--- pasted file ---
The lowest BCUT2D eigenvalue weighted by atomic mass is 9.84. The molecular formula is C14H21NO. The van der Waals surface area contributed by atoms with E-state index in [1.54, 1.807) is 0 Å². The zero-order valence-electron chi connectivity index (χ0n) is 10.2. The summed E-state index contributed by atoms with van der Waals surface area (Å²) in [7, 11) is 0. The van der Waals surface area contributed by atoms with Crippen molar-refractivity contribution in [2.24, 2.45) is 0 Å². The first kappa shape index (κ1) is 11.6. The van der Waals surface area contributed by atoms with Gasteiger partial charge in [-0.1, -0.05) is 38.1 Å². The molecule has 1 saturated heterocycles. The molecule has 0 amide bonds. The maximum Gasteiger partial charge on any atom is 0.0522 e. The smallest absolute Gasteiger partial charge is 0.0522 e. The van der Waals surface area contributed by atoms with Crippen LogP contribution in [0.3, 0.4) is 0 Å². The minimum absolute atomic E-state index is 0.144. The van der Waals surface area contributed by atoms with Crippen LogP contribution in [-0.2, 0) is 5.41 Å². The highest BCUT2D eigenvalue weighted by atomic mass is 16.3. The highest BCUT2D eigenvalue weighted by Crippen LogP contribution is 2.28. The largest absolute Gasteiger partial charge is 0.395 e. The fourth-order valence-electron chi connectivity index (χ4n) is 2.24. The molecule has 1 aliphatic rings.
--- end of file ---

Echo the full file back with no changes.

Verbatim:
The lowest BCUT2D eigenvalue weighted by atomic mass is 9.84. The molecular formula is C14H21NO. The van der Waals surface area contributed by atoms with E-state index in [1.54, 1.807) is 0 Å². The zero-order valence-electron chi connectivity index (χ0n) is 10.2. The summed E-state index contributed by atoms with van der Waals surface area (Å²) in [7, 11) is 0. The van der Waals surface area contributed by atoms with Crippen molar-refractivity contribution in [2.24, 2.45) is 0 Å². The first kappa shape index (κ1) is 11.6. The van der Waals surface area contributed by atoms with Gasteiger partial charge in [-0.1, -0.05) is 38.1 Å². The molecule has 1 saturated heterocycles. The molecule has 0 amide bonds. The maximum Gasteiger partial charge on any atom is 0.0522 e. The smallest absolute Gasteiger partial charge is 0.0522 e. The van der Waals surface area contributed by atoms with Crippen LogP contribution in [0.3, 0.4) is 0 Å². The minimum absolute atomic E-state index is 0.144. The van der Waals surface area contributed by atoms with Crippen LogP contribution in [-0.2, 0) is 5.41 Å². The highest BCUT2D eigenvalue weighted by atomic mass is 16.3. The highest BCUT2D eigenvalue weighted by Crippen LogP contribution is 2.28. The largest absolute Gasteiger partial charge is 0.395 e. The fourth-order valence-electron chi connectivity index (χ4n) is 2.24. The molecule has 1 aliphatic rings.